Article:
Guest Columnist

Iowa City/Cedar Rapids co-op supports monarchs

Patty Ankrum (from left) of Mount Vernon, Barb Horak of Cedar Rapids, and Bruce Bachmann of Cedar Rapids stand next to milkweed as Horak holds a tray of two recently emerged monarchs in Cedar Rapids on Friday, June 27, 2014. Ankrum, Bachmann, and Horak run a group called Monarchs in Eastern Iowa. (Stephen Mally/The Gazette-KCRG TV9)
Patty Ankrum (from left) of Mount Vernon, Barb Horak of Cedar Rapids, and Bruce Bachmann of Cedar Rapids stand next to milkweed as Horak holds a tray of two recently emerged monarchs in Cedar Rapids on Friday, June 27, 2014. Ankrum, Bachmann, and Horak run a group called Monarchs in Eastern Iowa. (Stephen Mally/The Gazette-KCRG TV9)

The seasonal clock is now at 9 p.m. Fall migration for monarch butterflies is in full swing, passing through Iowa.

Many lucky people are discovering overnight roosts of hundreds resting in trees. Then morning sun warms them up, and they continue their southerly path. You can find them feeding like crazy on native flowers in reserves, fields and ditches, and other good nectar sources in urban gardens. These migrator butterflies, each the weight of a paper clip, must store immense energy resources, constantly replenishing, for this seemingly unfathomable transcontinental journey from Canada to the mountains of south central Mexico for semi-hibernation in higher cooler altitudes. Then, this early Spring, the very same monarchs will get frisky, feed, mate, and begin their journey back to North America. Makes me wonder how old would an eight month old migrator monarch be in human years? Breeding monarchs during the summer only live between two to six weeks.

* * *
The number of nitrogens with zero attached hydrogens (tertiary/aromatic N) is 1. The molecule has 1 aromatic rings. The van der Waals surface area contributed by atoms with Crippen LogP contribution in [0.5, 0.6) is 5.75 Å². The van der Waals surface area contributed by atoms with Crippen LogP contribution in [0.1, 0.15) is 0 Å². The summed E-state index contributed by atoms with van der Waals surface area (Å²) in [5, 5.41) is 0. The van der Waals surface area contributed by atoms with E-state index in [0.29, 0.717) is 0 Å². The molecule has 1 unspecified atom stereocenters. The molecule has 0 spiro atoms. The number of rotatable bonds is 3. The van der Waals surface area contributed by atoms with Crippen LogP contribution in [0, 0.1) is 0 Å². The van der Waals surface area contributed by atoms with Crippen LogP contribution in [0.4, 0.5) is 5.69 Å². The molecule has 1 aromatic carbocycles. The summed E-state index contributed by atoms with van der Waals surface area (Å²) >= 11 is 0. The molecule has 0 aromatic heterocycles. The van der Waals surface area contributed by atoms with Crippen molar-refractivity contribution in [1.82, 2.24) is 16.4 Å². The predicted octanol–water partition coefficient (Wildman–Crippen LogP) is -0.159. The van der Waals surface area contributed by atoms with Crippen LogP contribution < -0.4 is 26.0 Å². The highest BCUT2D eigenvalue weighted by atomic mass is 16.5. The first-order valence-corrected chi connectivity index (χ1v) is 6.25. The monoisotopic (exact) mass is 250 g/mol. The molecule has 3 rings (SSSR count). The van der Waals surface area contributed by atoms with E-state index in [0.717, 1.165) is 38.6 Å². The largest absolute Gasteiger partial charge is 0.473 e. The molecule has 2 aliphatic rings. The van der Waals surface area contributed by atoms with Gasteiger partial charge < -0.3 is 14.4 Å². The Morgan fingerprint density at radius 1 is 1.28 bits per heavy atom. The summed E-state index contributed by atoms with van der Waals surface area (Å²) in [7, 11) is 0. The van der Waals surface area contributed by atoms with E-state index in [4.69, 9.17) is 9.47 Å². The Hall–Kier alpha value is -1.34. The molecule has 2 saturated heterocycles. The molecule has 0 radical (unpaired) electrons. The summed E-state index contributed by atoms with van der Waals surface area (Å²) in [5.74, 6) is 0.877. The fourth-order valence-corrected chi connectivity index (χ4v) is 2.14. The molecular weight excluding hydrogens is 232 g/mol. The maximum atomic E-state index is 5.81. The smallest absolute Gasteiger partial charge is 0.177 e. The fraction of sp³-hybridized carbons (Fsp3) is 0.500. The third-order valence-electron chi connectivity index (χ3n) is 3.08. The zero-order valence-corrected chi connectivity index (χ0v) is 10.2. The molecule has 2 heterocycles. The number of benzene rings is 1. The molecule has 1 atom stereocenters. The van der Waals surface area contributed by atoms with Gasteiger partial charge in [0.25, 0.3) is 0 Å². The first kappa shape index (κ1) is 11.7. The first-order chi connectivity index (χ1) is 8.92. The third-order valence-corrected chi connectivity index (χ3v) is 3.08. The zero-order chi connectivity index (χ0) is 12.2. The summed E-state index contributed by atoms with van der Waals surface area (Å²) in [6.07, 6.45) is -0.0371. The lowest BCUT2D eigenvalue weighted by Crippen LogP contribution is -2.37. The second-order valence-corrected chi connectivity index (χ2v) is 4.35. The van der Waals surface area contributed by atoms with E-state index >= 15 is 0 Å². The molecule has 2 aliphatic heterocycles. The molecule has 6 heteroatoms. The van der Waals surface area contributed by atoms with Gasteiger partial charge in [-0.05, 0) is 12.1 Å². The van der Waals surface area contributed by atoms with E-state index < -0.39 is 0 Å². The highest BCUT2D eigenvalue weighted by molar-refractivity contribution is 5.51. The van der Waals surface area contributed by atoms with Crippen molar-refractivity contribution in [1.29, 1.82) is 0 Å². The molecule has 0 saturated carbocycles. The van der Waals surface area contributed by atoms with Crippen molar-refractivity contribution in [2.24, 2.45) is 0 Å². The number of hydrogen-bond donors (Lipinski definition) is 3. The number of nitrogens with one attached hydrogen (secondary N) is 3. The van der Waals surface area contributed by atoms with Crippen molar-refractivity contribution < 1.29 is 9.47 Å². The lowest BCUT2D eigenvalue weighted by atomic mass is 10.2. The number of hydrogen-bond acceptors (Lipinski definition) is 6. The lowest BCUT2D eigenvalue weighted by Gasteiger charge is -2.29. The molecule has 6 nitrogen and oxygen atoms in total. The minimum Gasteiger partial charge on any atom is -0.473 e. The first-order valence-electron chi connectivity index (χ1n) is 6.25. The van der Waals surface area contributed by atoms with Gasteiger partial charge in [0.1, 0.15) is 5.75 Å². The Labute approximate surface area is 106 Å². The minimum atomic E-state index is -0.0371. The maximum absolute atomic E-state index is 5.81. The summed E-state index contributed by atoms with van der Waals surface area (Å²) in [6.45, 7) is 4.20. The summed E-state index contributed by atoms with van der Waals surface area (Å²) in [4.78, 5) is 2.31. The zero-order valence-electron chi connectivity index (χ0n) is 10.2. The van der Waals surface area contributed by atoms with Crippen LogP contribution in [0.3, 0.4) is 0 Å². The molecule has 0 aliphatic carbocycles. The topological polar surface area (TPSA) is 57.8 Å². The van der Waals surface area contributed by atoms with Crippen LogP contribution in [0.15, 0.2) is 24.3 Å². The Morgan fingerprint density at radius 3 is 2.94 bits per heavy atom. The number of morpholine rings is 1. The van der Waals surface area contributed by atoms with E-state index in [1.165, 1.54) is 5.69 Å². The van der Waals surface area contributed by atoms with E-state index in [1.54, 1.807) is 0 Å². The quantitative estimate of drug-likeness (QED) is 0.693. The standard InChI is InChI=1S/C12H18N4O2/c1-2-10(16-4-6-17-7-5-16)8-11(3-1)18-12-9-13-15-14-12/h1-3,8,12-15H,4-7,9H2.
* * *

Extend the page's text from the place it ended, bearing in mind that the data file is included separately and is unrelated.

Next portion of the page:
Over the years, including this one, New Pioneer Co-op from Iowa City and Cedar Rapids has generously donated thousands of compostable containers and lids to Monarchs in Eastern Iowa (MEI) members, just the perfect size to raise a monarch caterpillar until it becomes an adult butterfly. We in MEI value these containers, used not only to rear our own caterpillars for release into the wild, but to use for many of our outreach programs, Adopt a Monarch events held by local groups such as the Monarch Fest at Indian Creek Nature Center. Get up close and intimate with the mystery of a monarch’s life cycle, and — perhaps — taking care of each other and the wild things that share our environment will make even a bit more sense, once we see these are synonymous.

New Pioneer Coop is a strong advocate for the environment, and with their help and support, we have reached into neighborhoods, towns, and classrooms of thousands of people, who threw their own pebbles into ponds, and their monarch butterflies into the wind. Ripples haven’t stopped yet. Thanks to all of you who have helped spread wonder and hope through a single monarch released into the sky. Last year alone, we released 20,036 butterflies, not counting the many caterpillars adopted out at programs, and many of these were raised in your New Pi containers.

Patty Ankrum of Mount Vernon is an administrator for the Monarchs in Eastern Iowa, a Facebook group with over 1500 members.

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